Even though it was barely past 8 a.m., some Black Friday shoppers were already resting tired feet in the McKinley Mall food court.
They were among the early birds in search of holiday bargains.
Some surveys have found that less than 30% of all Americans planned Black Friday shopping excursions. Ashley Burch of North Collins was among them. She began her quest at midnight. As Burch took a brief
break, WBFO asked her and other shoppers to pretend they were speaking at a seminar on savvy holiday shopping. What advice would they give?
"Look at the ads first. Because if you don't, you just walk in blind. You don't know where any of the deals are," she said.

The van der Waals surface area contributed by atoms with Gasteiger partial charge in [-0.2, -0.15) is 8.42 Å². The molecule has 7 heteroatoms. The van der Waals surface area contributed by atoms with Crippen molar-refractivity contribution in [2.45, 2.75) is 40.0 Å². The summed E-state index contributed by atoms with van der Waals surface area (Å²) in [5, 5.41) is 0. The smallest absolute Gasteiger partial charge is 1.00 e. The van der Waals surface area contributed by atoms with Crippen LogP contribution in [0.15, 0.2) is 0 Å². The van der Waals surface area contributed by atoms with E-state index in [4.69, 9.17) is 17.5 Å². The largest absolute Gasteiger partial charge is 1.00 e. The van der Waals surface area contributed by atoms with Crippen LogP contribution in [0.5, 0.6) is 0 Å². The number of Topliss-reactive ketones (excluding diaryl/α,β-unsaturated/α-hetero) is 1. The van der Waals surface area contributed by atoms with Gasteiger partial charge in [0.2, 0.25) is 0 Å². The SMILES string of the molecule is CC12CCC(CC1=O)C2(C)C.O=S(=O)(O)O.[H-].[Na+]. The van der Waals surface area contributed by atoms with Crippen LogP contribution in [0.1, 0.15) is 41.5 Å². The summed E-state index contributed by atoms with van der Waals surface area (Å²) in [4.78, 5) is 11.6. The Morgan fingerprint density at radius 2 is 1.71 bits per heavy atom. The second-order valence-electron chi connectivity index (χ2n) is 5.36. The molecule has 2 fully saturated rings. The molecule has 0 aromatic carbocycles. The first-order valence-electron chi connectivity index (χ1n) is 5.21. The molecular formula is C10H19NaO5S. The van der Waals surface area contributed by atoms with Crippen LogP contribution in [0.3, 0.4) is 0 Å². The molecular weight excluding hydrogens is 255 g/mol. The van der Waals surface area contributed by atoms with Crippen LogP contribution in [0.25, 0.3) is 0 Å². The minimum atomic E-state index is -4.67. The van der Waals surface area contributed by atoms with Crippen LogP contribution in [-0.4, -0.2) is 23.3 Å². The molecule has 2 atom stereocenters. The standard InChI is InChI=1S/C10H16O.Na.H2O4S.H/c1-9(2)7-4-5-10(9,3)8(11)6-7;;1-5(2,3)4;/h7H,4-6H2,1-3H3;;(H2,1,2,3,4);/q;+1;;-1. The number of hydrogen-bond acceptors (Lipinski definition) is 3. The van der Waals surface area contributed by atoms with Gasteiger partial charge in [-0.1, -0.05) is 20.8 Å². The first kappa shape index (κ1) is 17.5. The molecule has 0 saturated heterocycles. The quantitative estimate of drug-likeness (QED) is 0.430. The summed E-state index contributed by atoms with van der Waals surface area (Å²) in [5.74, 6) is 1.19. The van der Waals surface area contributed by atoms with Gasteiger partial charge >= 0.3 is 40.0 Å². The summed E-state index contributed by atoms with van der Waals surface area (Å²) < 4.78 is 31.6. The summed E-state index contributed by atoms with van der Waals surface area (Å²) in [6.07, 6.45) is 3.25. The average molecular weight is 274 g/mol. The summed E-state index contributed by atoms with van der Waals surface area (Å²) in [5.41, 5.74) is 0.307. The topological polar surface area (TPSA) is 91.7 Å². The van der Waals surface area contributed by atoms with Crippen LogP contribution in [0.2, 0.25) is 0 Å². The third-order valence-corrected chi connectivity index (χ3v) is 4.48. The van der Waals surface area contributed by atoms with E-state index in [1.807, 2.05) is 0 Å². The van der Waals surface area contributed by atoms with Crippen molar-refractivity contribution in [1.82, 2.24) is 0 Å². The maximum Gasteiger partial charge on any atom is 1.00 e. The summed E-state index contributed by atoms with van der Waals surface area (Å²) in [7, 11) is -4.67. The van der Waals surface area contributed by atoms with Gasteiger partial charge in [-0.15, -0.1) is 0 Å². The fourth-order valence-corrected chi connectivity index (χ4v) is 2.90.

But Burch's mother isn't convinced that early birds actually snare holiday sales.
"Stay home and go later," said Ginny Beatty. "Wait until the mad rush is done, because there's nothing out there that you're really saving that much money on."
West Seneca resident Michele Burger disagreed, pointing to a table crammed with packages she bought before dawn.
"We've saved quite a bit of money today so far," she reported. "That's the reason we go."
One shopper suggested that a successful gift-buying safari hinges on having a strong companion who can serve as a "walker," shuttling packages from the checkout aisles to the parking lot. Christian Bigham of Franklinville was playing this key role on Black Friday. However, he wasn't carting any gifts that he bought
"I'm a college student, so I don't have a lot of money," said Bigham, who attends Houghton College in Allegany County.
Shoppers who chatted with WBFO said they encountered no problems with unruly crowds. West Seneca resident Frank Mogavero said he started shopping "bright and early" by 5 a.m.
"Where we were, [shoppers] were really behaved. I was trying to lead everybody to charge and yell, but nobody would," joked Mogavero.